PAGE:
235606 African American Women's Eating, Physical Activity Practices and Attitudes about the Body They Are In

Sunday, October 30, 2011: 4:00 PM

Michelle A. Doldren, MPH EDD , Institute for Child Health Policy, Nova Southeastern University, Fort Lauderdale, FL
Cheng A. Wang, MA MS , Institute for Child Health Policy, Nova Southeastern University, Fort Lauderdale, FL
Deborah A. Mulligan, MD FAAP FACEP , Institute for Child Health Policy, Nova Southeastern University, Fort Lauderdale, FL
Black women's experiences with healthy eating and physical activity in Broward County, FL were examined using a mixed-methods study comprising focus groups and surveys. Forty women 18 to 45 years participated in the study. The mean body mass index was 29.6--defined as overweight. The mean intake of fruit was 2.0 per day and the mean intake of vegetables was 1.9 per day. The majority of the women failed to meet the recommended moderate physical activity levels.

Facilitators of healthy eating were the knowledge of the benefits of healthy eating, the ability to preplan, family influences, and serving as a role model. Barriers of healthy eating were cultural practices of food preparation, poor taste and cost of healthy foods, and a lack of credible information of healthy eating that specifically targets women. Facilitators of physical activity were knowledge of the benefits of physical activity, motivation and commitment, and serving as a role model. Barriers to physical activity were family influences, competing priorities, and lack of physical activity information that women can relate to.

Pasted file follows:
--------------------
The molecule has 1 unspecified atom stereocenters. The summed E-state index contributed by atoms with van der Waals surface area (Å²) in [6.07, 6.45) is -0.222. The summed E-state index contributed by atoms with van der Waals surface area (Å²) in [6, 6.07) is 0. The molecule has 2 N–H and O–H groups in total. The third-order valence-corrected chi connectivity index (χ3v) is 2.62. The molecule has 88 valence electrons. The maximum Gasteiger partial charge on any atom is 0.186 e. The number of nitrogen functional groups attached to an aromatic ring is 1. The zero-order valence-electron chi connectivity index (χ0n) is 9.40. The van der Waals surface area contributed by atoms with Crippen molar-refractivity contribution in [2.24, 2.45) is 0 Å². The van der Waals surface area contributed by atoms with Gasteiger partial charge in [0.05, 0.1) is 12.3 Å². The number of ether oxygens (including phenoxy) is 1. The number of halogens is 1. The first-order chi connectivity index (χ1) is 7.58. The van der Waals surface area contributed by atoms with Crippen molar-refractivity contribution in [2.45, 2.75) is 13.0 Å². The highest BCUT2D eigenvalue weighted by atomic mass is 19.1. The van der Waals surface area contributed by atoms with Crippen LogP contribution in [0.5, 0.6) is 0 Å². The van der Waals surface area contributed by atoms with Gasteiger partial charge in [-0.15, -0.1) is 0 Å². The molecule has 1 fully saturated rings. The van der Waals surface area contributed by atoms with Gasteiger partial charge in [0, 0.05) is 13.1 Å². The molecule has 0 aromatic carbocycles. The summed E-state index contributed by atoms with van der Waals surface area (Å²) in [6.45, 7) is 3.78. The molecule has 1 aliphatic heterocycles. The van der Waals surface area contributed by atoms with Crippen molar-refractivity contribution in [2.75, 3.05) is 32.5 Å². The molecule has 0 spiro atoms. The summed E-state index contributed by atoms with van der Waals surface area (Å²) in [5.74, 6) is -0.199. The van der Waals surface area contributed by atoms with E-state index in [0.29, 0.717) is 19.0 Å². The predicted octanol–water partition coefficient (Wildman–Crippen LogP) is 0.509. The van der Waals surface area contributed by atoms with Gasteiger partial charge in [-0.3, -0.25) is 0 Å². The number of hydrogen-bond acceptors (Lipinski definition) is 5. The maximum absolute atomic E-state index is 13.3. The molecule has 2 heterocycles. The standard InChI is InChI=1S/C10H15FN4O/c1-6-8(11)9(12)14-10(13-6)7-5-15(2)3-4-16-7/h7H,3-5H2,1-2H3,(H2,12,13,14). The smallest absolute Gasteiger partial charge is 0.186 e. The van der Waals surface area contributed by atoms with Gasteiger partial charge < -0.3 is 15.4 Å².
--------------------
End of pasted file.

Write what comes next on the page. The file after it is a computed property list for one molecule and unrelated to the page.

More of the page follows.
Women's overall perception about appearance and weight were also explored. Although the majority of the women were overweight or obese, they were less likely to perceive themselves as overweight. On the other hand, the majority of the women also expressed that they were “not happy” with their weight and were actively working to make a change. Developing programs addressing barriers and facilitators presented is paramount to improve outcomes.

Learning Areas:
Assessment of individual and community needs for health education
Planning of health education strategies, interventions, and programs

Learning Objectives:
1. Describe the attitudes and practices of Black women as it relates to healthy eating and physical activity. 2. Describe the challenges associated with practicing preventive health measures among Black women. 3. Discuss the implications of women’s perception of their personal appearance and weight as a factor in their current preventative health practices.

Keywords: African American, Women's Health

Presenting author's disclosure statement:

Qualified on the content I am responsible for because: Planned,implemented and analyzed this research study as a part of requirement for my doctoral degree.
Any relevant financial relationships? No

I agree to comply with the American Public Health Association Conflict of Interest and Commercial Support Guidelines, and to disclose to the participants any off-label or experimental uses of a commercial product or service discussed in my presentation.